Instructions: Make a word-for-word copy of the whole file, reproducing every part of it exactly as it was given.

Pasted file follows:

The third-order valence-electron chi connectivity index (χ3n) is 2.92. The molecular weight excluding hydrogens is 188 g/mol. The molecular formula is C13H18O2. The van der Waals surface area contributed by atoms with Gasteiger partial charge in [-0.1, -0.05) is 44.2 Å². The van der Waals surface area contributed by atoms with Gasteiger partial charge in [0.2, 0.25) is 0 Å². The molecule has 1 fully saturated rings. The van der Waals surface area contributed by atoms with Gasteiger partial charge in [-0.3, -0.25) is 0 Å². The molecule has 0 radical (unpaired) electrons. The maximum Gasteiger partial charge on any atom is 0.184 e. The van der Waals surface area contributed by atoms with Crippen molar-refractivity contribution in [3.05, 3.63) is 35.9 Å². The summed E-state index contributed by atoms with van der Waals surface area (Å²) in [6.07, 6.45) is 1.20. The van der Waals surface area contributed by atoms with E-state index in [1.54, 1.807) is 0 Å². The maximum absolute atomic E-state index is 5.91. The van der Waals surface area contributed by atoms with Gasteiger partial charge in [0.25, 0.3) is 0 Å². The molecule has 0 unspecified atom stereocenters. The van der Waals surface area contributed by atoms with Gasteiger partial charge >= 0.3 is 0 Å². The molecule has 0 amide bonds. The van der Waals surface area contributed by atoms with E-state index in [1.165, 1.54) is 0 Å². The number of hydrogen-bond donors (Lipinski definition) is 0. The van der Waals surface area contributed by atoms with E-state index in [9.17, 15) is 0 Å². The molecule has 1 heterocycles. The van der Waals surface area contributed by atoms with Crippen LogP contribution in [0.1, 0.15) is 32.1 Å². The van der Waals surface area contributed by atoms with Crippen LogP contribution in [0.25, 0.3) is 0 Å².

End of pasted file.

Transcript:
The third-order valence-electron chi connectivity index (χ3n) is 2.92. The molecular weight excluding hydrogens is 188 g/mol. The molecular formula is C13H18O2. The van der Waals surface area contributed by atoms with Gasteiger partial charge in [-0.1, -0.05) is 44.2 Å². The van der Waals surface area contributed by atoms with Gasteiger partial charge in [0.2, 0.25) is 0 Å². The molecule has 1 fully saturated rings. The van der Waals surface area contributed by atoms with Gasteiger partial charge in [-0.3, -0.25) is 0 Å². The molecule has 0 radical (unpaired) electrons. The maximum Gasteiger partial charge on any atom is 0.184 e. The van der Waals surface area contributed by atoms with Crippen molar-refractivity contribution in [3.05, 3.63) is 35.9 Å². The summed E-state index contributed by atoms with van der Waals surface area (Å²) in [6.07, 6.45) is 1.20. The van der Waals surface area contributed by atoms with E-state index in [1.54, 1.807) is 0 Å². The maximum absolute atomic E-state index is 5.91. The van der Waals surface area contributed by atoms with Gasteiger partial charge in [0.25, 0.3) is 0 Å². The molecule has 0 unspecified atom stereocenters. The van der Waals surface area contributed by atoms with Gasteiger partial charge >= 0.3 is 0 Å². The molecule has 0 amide bonds. The van der Waals surface area contributed by atoms with E-state index in [1.165, 1.54) is 0 Å². The number of hydrogen-bond donors (Lipinski definition) is 0. The van der Waals surface area contributed by atoms with E-state index in [9.17, 15) is 0 Å². The molecule has 1 heterocycles. The van der Waals surface area contributed by atoms with Crippen LogP contribution in [0.1, 0.15) is 32.1 Å². The van der Waals surface area contributed by atoms with Crippen LogP contribution in [0.25, 0.3) is 0 Å².